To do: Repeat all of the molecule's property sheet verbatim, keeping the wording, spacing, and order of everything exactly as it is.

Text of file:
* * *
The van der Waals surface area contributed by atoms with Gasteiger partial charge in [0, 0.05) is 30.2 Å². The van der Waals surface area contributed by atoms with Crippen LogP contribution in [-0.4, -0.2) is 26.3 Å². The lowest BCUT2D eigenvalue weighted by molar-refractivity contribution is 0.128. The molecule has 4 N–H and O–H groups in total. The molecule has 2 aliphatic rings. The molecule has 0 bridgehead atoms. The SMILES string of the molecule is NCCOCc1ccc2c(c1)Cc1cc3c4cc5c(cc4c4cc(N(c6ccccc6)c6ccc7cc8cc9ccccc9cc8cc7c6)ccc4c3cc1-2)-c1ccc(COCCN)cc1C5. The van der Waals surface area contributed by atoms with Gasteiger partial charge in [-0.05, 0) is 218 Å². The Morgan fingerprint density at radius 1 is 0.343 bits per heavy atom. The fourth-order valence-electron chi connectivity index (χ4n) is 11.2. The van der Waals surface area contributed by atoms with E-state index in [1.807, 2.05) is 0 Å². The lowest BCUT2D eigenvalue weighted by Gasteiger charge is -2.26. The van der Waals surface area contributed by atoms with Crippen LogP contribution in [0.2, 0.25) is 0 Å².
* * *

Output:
The van der Waals surface area contributed by atoms with Gasteiger partial charge in [0, 0.05) is 30.2 Å². The van der Waals surface area contributed by atoms with Crippen LogP contribution in [-0.4, -0.2) is 26.3 Å². The lowest BCUT2D eigenvalue weighted by molar-refractivity contribution is 0.128. The molecule has 4 N–H and O–H groups in total. The molecule has 2 aliphatic rings. The molecule has 0 bridgehead atoms. The SMILES string of the molecule is NCCOCc1ccc2c(c1)Cc1cc3c4cc5c(cc4c4cc(N(c6ccccc6)c6ccc7cc8cc9ccccc9cc8cc7c6)ccc4c3cc1-2)-c1ccc(COCCN)cc1C5. The van der Waals surface area contributed by atoms with Gasteiger partial charge in [-0.05, 0) is 218 Å². The Morgan fingerprint density at radius 1 is 0.343 bits per heavy atom. The fourth-order valence-electron chi connectivity index (χ4n) is 11.2. The van der Waals surface area contributed by atoms with E-state index in [1.807, 2.05) is 0 Å². The lowest BCUT2D eigenvalue weighted by Gasteiger charge is -2.26. The van der Waals surface area contributed by atoms with Crippen LogP contribution in [0.2, 0.25) is 0 Å².